Binaural Beats, The Sacred Solfeggio, and The Algorithms of Organic Life Systems
Tag Archives | Technology
Most of the human bosses I’ve had lead me to find this claim not just possible but probable.
Mat Smith writes at Engadget:
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New research from MIT reckons that robots controlling human tasks in manufacturing is not only more efficient than flesh-and-blood middle-management, but preferred by people that do the work too. Automation in the manufacturing process has been around for decades, but the new study aimed to seek out the sweet spot where human workers were “both satisfied and productive.”
“We discovered that the answer is to actually give machines more autonomy, if it helps people to work together more fluently with robot teammates,” said project lead Matthew Gombolay. The study was composed of groups of two humans and one robot, working in three test conditions. One had all tasks allocated by a human, another where all tasks were allocated by the robot and the final scenario had one human allocating tasks to themselves, while the robot allocated tasks to the other meatsack.
This piece was first published on Philosophical Disquisitions. We’re all familiar with the headlines by now: “Robots are going to steal our jobs”, “Automation will lead to joblessness”, and “AI will replace human labour”. It seems like more and more people are concerned about the possible impact of advanced technology on employment patterns. Last month, Lawrence Summers worried about it in the Wall Street Journal but thought maybe the government could solve the problem. Soon after, Vivek Wadhwa worried about it in the Washington Post, arguing that there was nothing the government could do. Over on the New York Times, Paul Krugman has been worrying about it for years.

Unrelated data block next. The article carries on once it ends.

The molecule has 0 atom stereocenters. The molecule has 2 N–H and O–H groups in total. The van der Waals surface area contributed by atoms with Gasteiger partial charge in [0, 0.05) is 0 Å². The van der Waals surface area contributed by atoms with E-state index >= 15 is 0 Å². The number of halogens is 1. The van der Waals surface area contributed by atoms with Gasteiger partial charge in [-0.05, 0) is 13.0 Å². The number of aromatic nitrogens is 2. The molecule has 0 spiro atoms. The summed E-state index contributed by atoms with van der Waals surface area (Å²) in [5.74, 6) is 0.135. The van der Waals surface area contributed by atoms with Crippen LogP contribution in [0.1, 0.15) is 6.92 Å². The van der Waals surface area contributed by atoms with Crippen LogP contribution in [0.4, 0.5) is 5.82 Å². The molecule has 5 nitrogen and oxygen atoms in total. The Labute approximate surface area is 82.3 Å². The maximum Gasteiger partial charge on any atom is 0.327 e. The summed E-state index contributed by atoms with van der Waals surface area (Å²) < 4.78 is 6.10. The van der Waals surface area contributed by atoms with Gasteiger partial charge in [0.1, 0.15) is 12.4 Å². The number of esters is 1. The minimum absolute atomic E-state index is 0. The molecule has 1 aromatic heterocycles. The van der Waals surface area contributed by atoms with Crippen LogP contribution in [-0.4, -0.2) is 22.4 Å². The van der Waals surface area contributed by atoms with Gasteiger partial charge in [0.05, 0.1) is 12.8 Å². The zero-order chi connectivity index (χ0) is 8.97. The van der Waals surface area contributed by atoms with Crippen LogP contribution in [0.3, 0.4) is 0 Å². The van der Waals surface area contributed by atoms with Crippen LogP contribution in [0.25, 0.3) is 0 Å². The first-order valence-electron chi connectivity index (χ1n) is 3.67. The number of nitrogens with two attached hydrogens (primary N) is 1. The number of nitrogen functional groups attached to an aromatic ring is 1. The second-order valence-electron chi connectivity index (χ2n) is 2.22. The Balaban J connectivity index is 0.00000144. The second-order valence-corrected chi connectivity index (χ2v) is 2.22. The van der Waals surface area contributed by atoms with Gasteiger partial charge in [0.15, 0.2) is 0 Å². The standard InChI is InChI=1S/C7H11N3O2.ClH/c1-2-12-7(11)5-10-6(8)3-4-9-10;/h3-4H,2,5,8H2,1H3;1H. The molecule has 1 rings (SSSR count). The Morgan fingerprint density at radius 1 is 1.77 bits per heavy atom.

But is this really something we should worry about? To answer that, we need to distinguish two related questions:
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The Factual Question: Will advances in technology actually lead to technological unemployment?
“When the original founding fathers of quantum mechanics were doing these experiments they were really excited… making statements like- ‘if quantum mechanics doesn’t blow your mind, that’s because you don’t understand quantum mechanics.’ They realized this was a really big deal philosophically, (and) scientifically… Then they tried to come up with a good explanation. They couldn’t find one… Now they just blow it off as ‘nobody will ever know… it’s just weird science.’ This My Big Toe theory though, explains it.” -Tom Campbell
If that chopped up quote sounds vague, pseudo science-y, or confusing (especially if you’re not familiar with some of the basic ideas behind quantum mechanics) I get that. But, when you’re grappling with huge issues like the very nature of our reality and you’re trying to take a broad stroke across the top, things tend to get foggy, so bear with me.